Posted by: sweeneyblog | October 10, 2012

An Interview with Kevin Ranker

Before I can even ask my first question, Sen. Kevin Ranker is throwing me to the wolves. Well, at least the subject matter anyway. “The fact that we got to a place where we had to kill an entire wolf pack, an endangered wolf pack, is a clear failure on the part of the agency.”  Before long, the context becomes clear. The latest brush-fire Ranker has been involved in is criticizing the Department of Fish and Wildlife for killing a wolf pack that had been harassing some cattle in Stevens County. He made some comments critical of the action on his facebook, which exploded into a maelstrom of comments. Before long, Ranker found himself back in Olympia, cross-examining the agency’s actions. “I’ve been talking to the top experts at the National Parks Service and Yellowstone. Everyone I’m talking to says the justification they used (to kill the pack) is fatally flawed. It is really unfortunate. What we need to do now is make sure that this never happens again. We need to put in place some very strict policies that frame the agency’s agenda so that this sort of failure does not happen again.” He paused, taking a big bite of his rushed dinner. “Now what was it you wanted to talk about again?”

Sen. Kevin Ranker

Ranker is just finishing out his first term in the state Senate. The former San Juan County Commissioner was elected in 2008 and quickly cut out a niche for himself around environmental jobs. Just this year, he sponsored a bipartisan bill to create over 620 jobs cleaning up toxic sites around the state. He has made a name for himself by urging politicians to look at environmental challenges through a job creation lens, a view he spelled out in a great interview here. In the redistricting this year, his district became even more Democratic, so with a safe majority behind him, he is running for reelection with a calm confidence.

I met with Ranker at the Chuckanut Brewery as he frantically grabbed a slice of pizza between forums. I asked how he was handling the myriad forums and he cracked a big smile. “This is my third with John Swapp, my opponent, and I’m really enjoying them. We get to really debate some important issues, and the more I debate my opponent, the clearer the fundamental differences between Democrats and Republicans become. Do you support the protection and advancement of women’s reproductive rights or not? Going to these forums really strengthens my position on what needs to be accomplished this year.”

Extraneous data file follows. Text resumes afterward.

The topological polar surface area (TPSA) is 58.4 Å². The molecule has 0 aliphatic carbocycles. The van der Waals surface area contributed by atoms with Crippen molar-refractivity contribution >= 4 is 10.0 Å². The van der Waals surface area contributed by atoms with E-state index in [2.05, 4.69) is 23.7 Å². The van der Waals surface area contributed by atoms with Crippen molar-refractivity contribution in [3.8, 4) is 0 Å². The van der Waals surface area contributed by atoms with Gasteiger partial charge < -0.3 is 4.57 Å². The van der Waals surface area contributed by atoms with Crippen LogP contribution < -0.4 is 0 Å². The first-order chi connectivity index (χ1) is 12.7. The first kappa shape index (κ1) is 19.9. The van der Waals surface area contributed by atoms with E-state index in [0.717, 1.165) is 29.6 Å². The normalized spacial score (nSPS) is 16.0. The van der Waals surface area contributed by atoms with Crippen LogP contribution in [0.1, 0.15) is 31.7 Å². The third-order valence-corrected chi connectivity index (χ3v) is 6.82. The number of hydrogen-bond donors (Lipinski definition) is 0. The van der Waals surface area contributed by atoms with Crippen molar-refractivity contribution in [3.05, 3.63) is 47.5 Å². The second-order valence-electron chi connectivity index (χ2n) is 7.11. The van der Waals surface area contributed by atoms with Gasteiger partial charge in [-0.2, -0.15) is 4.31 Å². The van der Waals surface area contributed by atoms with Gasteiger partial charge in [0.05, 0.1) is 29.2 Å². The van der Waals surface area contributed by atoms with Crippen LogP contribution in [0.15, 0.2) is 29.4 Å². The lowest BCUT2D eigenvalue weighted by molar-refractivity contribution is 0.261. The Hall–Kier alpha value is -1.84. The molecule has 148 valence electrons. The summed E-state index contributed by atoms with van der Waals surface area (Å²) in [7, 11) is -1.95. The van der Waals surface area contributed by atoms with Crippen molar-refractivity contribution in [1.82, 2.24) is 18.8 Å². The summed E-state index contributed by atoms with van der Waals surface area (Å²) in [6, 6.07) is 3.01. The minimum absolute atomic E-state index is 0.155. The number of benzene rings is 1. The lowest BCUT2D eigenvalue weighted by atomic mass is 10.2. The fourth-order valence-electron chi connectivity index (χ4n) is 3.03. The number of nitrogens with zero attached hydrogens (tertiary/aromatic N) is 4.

In the last four years, what has been your biggest accomplishment as a legislator? “What am I most proud of? That’s easy. Marriage Equality.” Ranker was one of the key votes in the state Senate for marriage equality and has been a tireless advocate of this issue. “I don’t think I will ever participate in a piece of legislation that is more powerful or more important to so many people than this last year’s worth of work on marriage equality. To be able to personally impact so many people, that’s why you do this sort of work. When you have days like that, when we passed marriage equality off the Senate floor, you remember them for the rest of your life.” His face grew fierce for a moment, “But we’re not done. The most important vote anyone has in our lifetime is this November. Right there with Jay Inslee and Obama, in front of that is Ref. 74. We have got to approve that.”

So what is your number one priority if you are reelected? “It is going to be a continued laser focus on job creation, with a particular focus on opportunities like renewable energy and toxic clean-up. We’ve got to rebuild our economic drivers in communities where they are the weakest. I will also absolutely continue the tireless fight to protect and advance women’s reproductive rights.”

Sen. Ranker snaps a photo with fellow legislators the day Marriage Equality was signed into law

In a similar vein, why should people vote to reelect you? “Well, if you didn’t, I’d have more time with my little girl. Send me home!” The smile quickly runs away from his face. “In all seriousness, and this might sound a little corny, but it’s the truth. I just spent a few hours going to the Drug Court graduation. It was such a powerful experience; these people changing their lives not just for themselves but for their community. I looked at these kids, they look at people like Judge Snyder as a model citizen, but these kids are model citizens. The courage they are showing to make positive changes in themselves and their community, that’s people making a difference.” Getting back to the subject at hand, Ranker brings it home. “People should vote for me because I recognize these sorts of things and frankly, wear it on my sleeve. For as long as I can remember, I have been totally devoted to and committed to a sense of community. As a state senator, I get to do some things that can help create that sense of community. I feel so lucky to represent the district that I do, there’s these little thriving beautiful communities that I get to work in and work with. I want to continue to do this and listen to all those divergent views.”